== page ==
Igor Kromin |   Consultant. Coder. Blogger. Tinkerer. Gamer.

Recently I've been working with a PL/SQL package that used DBMS_OUTPUT to generate a report. This report was then copy/pasted into a small Java utility I wrote, which parsed it and generated a visual representation of the report data. Because this didn't need to be automated, I was calling the package manually using SQL Developer. Now that work is over, I started thinking if the Java utility could have been enhanced to capture the report itself.

So in my spare time I decided to write a utility class that would let me capture DBMS_OUTPUT lines in case I wanted to do something like this in the future. This isn't exactly new and has been covered here and on Ask Tom, however I didn't like either of those approaches. I wanted my utility class to work with try-with-resources so that I wouldn't have to write any boring boiler plate code when using this utility.

This is what I came up with...
package net.igorkromin;
import java.sql.*;
import java.util.ArrayList;
import java.util.List;
public class DbmsOutputCapture implements AutoCloseable {
private int captureLines = 1024;
private CallableStatement enableStmt;
private CallableStatement readLineStmt;
private CallableStatement disableStmt;
public DbmsOutputCapture(Connection dbConn) throws SQLException {
enableStmt = dbConn.prepareCall("begin dbms_output.enable(NULL); end;");
disableStmt = dbConn.prepareCall("begin dbms_output.disable(); end;");
readLineStmt = dbConn.prepareCall("begin dbms_output.get_lines(?, ?); end;");
readLineStmt.registerOutParameter(1, Types.ARRAY,"DBMSOUTPUT_LINESARRAY");
readLineStmt.registerOutParameter(2, Types.INTEGER,"INTEGER");
readLineStmt.setInt(2, captureLines);
public DbmsOutputCapture(Connection dbConn, int captureLines) throws SQLException {
this.captureLines = captureLines;
public List<String> execute(CallableStatement userCall) throws SQLException {
List<String> retLines = new ArrayList<>();
try {
int fetchedLines;
do {
fetchedLines = readLineStmt.getInt(2);
Array array = null;
try {
array = readLineStmt.getArray(1);
String[] lines = (String[]) array.getArray();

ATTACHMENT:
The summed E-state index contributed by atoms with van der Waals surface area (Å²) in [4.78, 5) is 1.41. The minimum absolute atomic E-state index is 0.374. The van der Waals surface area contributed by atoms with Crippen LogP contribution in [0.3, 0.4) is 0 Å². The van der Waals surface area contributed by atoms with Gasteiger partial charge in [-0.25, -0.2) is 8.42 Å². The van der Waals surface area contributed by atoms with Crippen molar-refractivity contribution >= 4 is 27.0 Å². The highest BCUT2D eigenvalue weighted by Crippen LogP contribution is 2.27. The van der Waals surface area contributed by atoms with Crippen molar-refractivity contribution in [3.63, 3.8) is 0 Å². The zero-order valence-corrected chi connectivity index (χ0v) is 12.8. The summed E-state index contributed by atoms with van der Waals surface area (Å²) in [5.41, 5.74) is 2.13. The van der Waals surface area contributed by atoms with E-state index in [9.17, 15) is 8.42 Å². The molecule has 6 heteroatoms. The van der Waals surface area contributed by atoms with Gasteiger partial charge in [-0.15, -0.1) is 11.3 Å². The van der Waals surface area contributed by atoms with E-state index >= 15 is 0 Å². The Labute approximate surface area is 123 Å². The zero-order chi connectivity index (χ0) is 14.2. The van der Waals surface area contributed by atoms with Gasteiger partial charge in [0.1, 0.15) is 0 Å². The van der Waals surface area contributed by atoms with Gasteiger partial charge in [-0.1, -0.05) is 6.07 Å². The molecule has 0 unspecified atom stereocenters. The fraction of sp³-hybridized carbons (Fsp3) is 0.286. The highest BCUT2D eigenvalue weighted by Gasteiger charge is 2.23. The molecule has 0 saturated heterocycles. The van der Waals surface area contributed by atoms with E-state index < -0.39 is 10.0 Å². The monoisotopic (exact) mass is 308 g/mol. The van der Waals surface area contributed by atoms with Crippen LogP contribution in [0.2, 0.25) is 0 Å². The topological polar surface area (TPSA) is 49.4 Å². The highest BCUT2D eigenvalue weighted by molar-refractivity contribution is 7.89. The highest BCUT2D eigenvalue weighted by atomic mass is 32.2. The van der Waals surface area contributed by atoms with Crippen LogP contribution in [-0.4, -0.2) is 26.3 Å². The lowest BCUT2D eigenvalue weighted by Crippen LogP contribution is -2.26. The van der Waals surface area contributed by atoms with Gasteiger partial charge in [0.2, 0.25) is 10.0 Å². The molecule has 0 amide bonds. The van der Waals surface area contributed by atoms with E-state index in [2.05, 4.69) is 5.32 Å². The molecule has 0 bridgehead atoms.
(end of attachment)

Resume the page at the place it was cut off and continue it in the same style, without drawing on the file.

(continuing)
/* loop over number of returned lines, not array size */
for (int i = 0; i < fetchedLines; i++) {
String line = lines[i];
retLines.add(line != null ? line : "");
finally {
if (array != null) {
} while(fetchedLines == captureLines);
finally {
return retLines;
public void close() throws SQLException {
if (!quietClose(enableStmt, readLineStmt, disableStmt)) {
throw new SQLException("Could not close all callable statements");
private boolean quietClose(CallableStatement ... callableStatements) {
boolean allSuccess = true;
for (CallableStatement stmt : callableStatements) {
try {
catch (SQLException e) {
allSuccess = false;
return allSuccess;

This utility class requires a Connection object to be passed into its constructor. There is an overloaded constructor that also takes an int, specifying the number of lines to read back from the database in one go; this can be useful for performance tuning. The execute() method is used to execute your CallableStatement and returns a list of Strings, one String per line of DBMS_OUTPUT captured.

Output is read back from the database using the GET_LINES Procedure until no more output is available. DBMS_OUTPUT is enabled before userCall is executed, and then disabled after its execution is completed and all output is captured.

Using this utility is simple, create a Connection and your CallableStatement that you want to run and capture DBMS_OUTPUT from. Then create the DbmsOutputCapture class passing in the conn object. Call execute() on the capture object. Because DbmsOutputCapture implements AutoCloseable there is no need to mess around with closing it manually.
try (Connection conn = DriverManager.getConnection(
"jdbc:oracle:thin:@//databasehost:1521/XE", connectionProps);
CallableStatement userCall = conn.prepareCall("begin MY_API.DO_CALL(); end;");
DbmsOutputCapture capture = new DbmsOutputCapture(conn)
List<String> lines = capture.execute(userCall);

The capture object is reusable multiple times, so if you have several CallableStatements to execute and capture DBMS_OUTPUT from, you only need to instantiate one copy of DbmsOutputCapture.


Skip down to comments...
A quick disclaimer...

Although I put in a great effort into researching all the topics I cover, mistakes can happen. If you spot something out of place, please do let me know.

All content and opinions expressed on this Blog are my own and do not represent the opinions of my employer (Oracle). Use of any information contained in this blog post/article is subject to this disclaimer.
comments powered by Disqus
Other posts you may like...